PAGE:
Mooney Goes Wild rescheduled to air this Sunday 5th of November at 22.00

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Due to unforeseen circumstances RTE Radio 1’s Mooney Goes Wild team had to reschedule the interview with the Trinity Trees Exhibition team. The interview will air instead this Sunday 5th of November between 22.00 and 23.00.

Tune in to hear each of the Trinity College Trees team talking about their areas of expertise all of which came together to produce the exhibition currently on display in Trinity College Dublin until the 12th of November 2017.

Installed artworks: Day 4 – The Plane Trees

The Plane Tree artworks are installed in both trees.

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Close up photograph of one of the Plane Tree artworks.

An early sample programme from one of the plane trees uncovered some interesting irregular patterns in the cellular structure. As both trees are related and suffer from the same ongoing fungal infection contracted during their infancy this type of patterning is not unusual. See images below and David Taylor’s post on this topic.

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As the premise behind the artworks created by Hassett was to focus on the connection between the two plane trees, Clodagh Dooley harvested some samples from the second plane tree so we could compare and contrast the cellular patterns between the two trees.

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Hassett chose to make two replicas from one of the numerous large protruding nodules that form on the lower trunk. These nodules are regularly extruded from the tree as a result of the ongoing infection. Below are images taken of these nodules on the tree trunk.

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To create these artworks a two piece mould was taken of one of the fallen nodules and wax was poured into the mould to make the artworks.  See below a slide show of the many stages involved in the creation of the wax works.

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Interest in microscopic imagery of the haphazard cell structures from both infected barks led to the artist to include a representative pattern of cellular ‘holes’ in both wax works. To highlight their connection Hassett used imagery from the right tree in the artwork designed for the left and visa versa for the artwork installed in the right tree. See below SEM imagery that is represented in the artworks. 

In addition both wax pieces were deliberately installed opposite each other further heightening the connection and unique nature of these two trees. See images below.

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The artist chose wax as the material for this piece because of it’s ability to transform in response to environmental factors i.e. The heat of the sun will warp the shape and alter the imagery carved into the wax nodules as infection has altered the normal cell structure of these two trees.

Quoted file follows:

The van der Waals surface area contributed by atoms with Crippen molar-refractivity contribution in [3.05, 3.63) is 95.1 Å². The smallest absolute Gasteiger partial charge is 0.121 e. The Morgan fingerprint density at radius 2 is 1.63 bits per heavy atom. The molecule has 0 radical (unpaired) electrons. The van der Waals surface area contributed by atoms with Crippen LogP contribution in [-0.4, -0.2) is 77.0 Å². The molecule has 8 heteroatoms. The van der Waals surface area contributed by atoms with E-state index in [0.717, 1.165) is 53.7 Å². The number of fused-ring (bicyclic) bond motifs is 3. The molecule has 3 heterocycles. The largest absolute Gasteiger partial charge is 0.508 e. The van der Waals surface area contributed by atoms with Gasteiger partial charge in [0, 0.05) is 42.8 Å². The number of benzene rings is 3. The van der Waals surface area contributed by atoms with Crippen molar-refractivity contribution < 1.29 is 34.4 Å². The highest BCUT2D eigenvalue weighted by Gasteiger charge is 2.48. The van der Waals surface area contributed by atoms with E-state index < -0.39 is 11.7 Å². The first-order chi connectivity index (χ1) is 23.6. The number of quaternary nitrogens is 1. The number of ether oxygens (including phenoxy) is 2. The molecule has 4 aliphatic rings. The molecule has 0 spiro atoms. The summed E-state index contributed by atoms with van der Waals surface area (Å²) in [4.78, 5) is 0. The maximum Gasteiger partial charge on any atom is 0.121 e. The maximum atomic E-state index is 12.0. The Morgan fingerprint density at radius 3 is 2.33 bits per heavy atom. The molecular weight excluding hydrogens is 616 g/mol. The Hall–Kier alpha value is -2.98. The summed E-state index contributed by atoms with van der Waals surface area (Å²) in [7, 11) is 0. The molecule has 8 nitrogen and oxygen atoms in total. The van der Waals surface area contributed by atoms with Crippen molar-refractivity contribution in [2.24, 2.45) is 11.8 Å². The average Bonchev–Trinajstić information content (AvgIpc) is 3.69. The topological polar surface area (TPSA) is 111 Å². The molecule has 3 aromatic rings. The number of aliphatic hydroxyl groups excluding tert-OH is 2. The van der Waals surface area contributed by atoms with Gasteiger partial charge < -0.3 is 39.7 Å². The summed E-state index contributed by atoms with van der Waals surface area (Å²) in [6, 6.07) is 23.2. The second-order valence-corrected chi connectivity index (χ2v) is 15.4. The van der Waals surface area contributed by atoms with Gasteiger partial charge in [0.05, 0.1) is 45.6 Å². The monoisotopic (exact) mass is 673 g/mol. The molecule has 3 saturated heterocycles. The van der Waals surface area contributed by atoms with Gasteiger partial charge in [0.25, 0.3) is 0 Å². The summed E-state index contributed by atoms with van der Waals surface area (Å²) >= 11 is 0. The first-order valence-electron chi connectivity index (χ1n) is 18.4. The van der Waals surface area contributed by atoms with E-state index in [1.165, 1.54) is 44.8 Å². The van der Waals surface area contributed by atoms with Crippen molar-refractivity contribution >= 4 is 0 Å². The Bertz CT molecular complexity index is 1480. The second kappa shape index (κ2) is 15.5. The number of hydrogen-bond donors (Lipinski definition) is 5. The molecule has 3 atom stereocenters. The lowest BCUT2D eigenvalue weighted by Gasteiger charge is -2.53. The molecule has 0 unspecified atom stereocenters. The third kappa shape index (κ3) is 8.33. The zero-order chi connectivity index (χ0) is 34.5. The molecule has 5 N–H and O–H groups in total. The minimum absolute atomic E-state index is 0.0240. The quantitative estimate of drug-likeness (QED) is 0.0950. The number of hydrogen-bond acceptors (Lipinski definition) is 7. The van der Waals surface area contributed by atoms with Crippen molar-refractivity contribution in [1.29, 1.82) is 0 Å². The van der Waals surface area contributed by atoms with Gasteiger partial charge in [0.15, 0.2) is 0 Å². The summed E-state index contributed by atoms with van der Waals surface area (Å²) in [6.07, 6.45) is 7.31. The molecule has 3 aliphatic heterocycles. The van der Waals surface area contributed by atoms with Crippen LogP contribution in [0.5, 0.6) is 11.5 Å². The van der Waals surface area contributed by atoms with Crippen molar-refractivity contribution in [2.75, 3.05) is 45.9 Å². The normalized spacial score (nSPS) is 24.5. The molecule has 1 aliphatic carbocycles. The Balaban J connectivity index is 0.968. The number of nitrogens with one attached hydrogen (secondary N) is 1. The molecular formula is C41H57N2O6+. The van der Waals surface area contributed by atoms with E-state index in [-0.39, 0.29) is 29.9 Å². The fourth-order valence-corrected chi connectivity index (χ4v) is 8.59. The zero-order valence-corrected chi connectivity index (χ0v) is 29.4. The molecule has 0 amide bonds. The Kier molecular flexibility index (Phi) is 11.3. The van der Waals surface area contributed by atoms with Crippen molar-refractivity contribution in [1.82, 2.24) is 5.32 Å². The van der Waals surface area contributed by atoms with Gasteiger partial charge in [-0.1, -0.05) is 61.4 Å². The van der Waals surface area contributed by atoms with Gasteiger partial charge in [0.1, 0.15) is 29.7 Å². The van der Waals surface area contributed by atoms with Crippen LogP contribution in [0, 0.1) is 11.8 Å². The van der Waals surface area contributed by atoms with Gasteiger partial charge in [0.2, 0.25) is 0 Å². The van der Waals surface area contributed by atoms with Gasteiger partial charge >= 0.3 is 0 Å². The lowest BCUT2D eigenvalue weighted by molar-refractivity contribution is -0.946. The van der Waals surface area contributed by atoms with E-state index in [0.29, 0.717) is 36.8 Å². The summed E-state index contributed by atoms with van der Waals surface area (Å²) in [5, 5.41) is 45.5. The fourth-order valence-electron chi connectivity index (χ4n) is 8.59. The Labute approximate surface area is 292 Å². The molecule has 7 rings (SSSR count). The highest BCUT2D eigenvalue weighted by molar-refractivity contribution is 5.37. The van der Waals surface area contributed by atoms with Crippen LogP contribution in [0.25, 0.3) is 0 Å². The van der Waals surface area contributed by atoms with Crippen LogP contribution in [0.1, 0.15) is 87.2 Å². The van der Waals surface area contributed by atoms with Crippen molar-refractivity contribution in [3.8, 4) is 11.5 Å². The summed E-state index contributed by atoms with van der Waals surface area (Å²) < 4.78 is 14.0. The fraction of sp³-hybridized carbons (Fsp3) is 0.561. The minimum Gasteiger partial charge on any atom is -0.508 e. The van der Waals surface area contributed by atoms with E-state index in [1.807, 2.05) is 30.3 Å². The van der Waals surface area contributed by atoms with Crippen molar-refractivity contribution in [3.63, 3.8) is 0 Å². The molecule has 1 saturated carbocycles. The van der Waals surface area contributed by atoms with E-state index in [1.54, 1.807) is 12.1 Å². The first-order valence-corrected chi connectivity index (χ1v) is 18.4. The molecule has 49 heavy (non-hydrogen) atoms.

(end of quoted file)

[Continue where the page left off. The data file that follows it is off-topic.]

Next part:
Finally to follow is a slide show with images of the two final pieces installed in the trees.

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Installed artworks: Day 1 – The Oregon Maple

The Oregon Maple was the most difficult piece to install.  See images above of both David Hackett and I in a Cherry Picker in the middle of the Oregon Maple tree about nine meters from the ground. We had to organise the Cherry Picker twice, once to reach the highest ‘tendon’ and the second time for the lower two. Of course we will also have to book it one final time to deinstall the pieces on the 29th of October.

Images below are photographs taken of the Oregon Maple artwork fully installed during the first week of the exhibition.

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The images below were take of the Oregon Maple artwork two weeks into the exhibition but before ex Hurricane Ophelia struck Ireland.

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I am glad to say the artwork survived the strong winds largely because of the stretchy nature of the fabric. I will post more images of how the artwork looks post Ophelia before the exhibition ends on October 29th.

Click on the following link to see the information, map and images that are to be found on the stand in front of the Oregon Maple.  Click here to see the Oregon Maple stand information

Behind the artworks – pair of Plane trees

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The pair of Plane trees, (Platanus orientalis) is situated opposite the Law Library in Trinity College Dublin.  See above image above.  

Platanus trees are tall, reaching 30–50 m (98–164 ft) in height and are native to the Northern Hemisphere. Plane trees shed their bark every two to three years getting rid of certain amounts of pollution with the old bark. It is for this reason that they are frequently planted in urban areas.

This pair of trees are genetically related. As a result of an infection during their infancy both trees have an unusual lumpy bark and thick trunks. The lumpy protrusions on the bark are called nodules and continue to grow and regularly fall off the infected lower trunk.